This blog explains how I keep bees. It works for me, it might not work for you. Use my methods at your own risk. Always wear protective clothing and use a smoker when working bees.

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Saturday, August 4, 2007

Honey, To be or not to be that is the question (click pic to enlarge)

Thermometer adjustment scale

We all produce honey. The important thing to realize is honey has to be the proper moisture content.
U.S. Grade A honey has to taste like honey and have a moisture level of 18.6% and below. Moisture levels above this threshold will ferment and is not considered honey.
To test the honey I use a refractometer. This instrument takes a small amount of honey placed on a glass lens. Holding the instrument to your eye, a scale is visible. Reading the scale, then take it away from the eye.
On the bottom of this type of refractometer is a thermometer. The thermometer has a scale to adjust for temperature change that affects the viscosity of the honey. By adding or subtracting this scale, will give the proper moisture content.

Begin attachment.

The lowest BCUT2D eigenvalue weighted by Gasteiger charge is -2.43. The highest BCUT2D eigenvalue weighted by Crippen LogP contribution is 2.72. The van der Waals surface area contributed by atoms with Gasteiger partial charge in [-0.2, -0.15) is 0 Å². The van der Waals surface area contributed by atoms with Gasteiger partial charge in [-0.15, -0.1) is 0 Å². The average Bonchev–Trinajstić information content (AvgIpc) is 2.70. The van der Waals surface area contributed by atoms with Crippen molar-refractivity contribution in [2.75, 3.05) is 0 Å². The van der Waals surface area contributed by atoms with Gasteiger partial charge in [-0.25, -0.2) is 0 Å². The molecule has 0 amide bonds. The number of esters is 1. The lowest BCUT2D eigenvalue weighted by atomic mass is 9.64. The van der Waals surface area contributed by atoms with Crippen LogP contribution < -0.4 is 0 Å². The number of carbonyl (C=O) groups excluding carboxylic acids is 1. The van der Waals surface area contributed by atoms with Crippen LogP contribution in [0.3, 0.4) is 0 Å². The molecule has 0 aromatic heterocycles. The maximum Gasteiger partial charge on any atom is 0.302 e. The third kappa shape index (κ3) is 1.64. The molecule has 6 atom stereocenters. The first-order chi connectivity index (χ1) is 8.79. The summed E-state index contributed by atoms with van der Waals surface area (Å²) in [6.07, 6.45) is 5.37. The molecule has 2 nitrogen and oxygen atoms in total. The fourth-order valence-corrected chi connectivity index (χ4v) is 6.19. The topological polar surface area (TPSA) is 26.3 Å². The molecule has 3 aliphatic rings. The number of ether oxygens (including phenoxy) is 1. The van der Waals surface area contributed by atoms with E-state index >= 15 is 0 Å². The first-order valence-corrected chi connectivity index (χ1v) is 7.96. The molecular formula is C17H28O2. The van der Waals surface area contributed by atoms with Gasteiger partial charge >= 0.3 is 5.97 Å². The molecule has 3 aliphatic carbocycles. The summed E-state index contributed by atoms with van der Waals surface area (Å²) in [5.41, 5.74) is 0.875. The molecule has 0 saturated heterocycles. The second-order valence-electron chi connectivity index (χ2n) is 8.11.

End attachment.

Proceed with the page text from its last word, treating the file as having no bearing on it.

Example, a sample reads 18.2% on the eye piece scale and the thermometer adjustment is minus .5. I take 5 tenths off 18.2% and the final moisture content is 17.7%
There are many refractometers out there. Beekeepers use the ones that specify for honey. Prices range from about $75 - $350.
If someone wants their honey tested I will do this for free. To bring a small sample to be tested, the container should be full. A partially filled sample container will absorb any moisuture in the container and not reflect accurately of what the honey moisture truly is.